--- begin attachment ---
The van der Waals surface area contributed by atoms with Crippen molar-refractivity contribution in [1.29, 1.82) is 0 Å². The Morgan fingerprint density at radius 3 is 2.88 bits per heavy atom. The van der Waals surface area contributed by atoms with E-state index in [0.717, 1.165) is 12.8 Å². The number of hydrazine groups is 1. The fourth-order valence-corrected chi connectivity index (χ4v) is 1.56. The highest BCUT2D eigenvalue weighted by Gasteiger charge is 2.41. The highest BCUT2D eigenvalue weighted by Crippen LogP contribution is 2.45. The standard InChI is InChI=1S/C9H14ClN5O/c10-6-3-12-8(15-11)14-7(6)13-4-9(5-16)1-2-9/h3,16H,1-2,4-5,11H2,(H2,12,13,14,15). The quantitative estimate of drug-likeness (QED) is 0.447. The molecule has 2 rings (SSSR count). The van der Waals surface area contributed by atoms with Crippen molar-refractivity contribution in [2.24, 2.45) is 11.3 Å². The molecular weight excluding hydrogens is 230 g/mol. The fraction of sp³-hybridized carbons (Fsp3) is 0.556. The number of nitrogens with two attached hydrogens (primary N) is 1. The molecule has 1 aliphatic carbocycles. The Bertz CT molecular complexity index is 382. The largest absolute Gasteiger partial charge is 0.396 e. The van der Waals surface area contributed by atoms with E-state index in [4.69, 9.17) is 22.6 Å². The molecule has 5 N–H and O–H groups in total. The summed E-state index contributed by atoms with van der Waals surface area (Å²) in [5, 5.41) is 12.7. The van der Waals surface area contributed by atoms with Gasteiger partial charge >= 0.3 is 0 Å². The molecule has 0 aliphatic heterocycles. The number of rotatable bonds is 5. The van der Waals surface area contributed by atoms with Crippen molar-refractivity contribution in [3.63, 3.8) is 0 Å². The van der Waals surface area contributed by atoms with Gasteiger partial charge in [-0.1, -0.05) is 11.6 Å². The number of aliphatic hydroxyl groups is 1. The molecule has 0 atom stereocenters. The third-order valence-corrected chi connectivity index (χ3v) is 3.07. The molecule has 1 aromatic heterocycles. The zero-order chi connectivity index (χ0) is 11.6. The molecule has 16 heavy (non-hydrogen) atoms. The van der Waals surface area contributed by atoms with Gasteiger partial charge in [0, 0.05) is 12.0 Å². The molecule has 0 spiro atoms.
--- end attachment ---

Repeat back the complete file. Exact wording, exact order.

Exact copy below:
The van der Waals surface area contributed by atoms with Crippen molar-refractivity contribution in [1.29, 1.82) is 0 Å². The Morgan fingerprint density at radius 3 is 2.88 bits per heavy atom. The van der Waals surface area contributed by atoms with E-state index in [0.717, 1.165) is 12.8 Å². The number of hydrazine groups is 1. The fourth-order valence-corrected chi connectivity index (χ4v) is 1.56. The highest BCUT2D eigenvalue weighted by Gasteiger charge is 2.41. The highest BCUT2D eigenvalue weighted by Crippen LogP contribution is 2.45. The standard InChI is InChI=1S/C9H14ClN5O/c10-6-3-12-8(15-11)14-7(6)13-4-9(5-16)1-2-9/h3,16H,1-2,4-5,11H2,(H2,12,13,14,15). The quantitative estimate of drug-likeness (QED) is 0.447. The molecule has 2 rings (SSSR count). The van der Waals surface area contributed by atoms with Crippen molar-refractivity contribution in [2.24, 2.45) is 11.3 Å². The molecular weight excluding hydrogens is 230 g/mol. The fraction of sp³-hybridized carbons (Fsp3) is 0.556. The number of nitrogens with two attached hydrogens (primary N) is 1. The molecule has 1 aliphatic carbocycles. The Bertz CT molecular complexity index is 382. The largest absolute Gasteiger partial charge is 0.396 e. The van der Waals surface area contributed by atoms with E-state index in [4.69, 9.17) is 22.6 Å². The molecule has 5 N–H and O–H groups in total. The summed E-state index contributed by atoms with van der Waals surface area (Å²) in [5, 5.41) is 12.7. The van der Waals surface area contributed by atoms with Gasteiger partial charge >= 0.3 is 0 Å². The molecule has 0 aliphatic heterocycles. The number of rotatable bonds is 5. The van der Waals surface area contributed by atoms with Crippen molar-refractivity contribution in [3.63, 3.8) is 0 Å². The van der Waals surface area contributed by atoms with Gasteiger partial charge in [-0.1, -0.05) is 11.6 Å². The number of aliphatic hydroxyl groups is 1. The molecule has 0 atom stereocenters. The third-order valence-corrected chi connectivity index (χ3v) is 3.07. The molecule has 1 aromatic heterocycles. The zero-order chi connectivity index (χ0) is 11.6. The molecule has 16 heavy (non-hydrogen) atoms. The van der Waals surface area contributed by atoms with Gasteiger partial charge in [0, 0.05) is 12.0 Å². The molecule has 0 spiro atoms.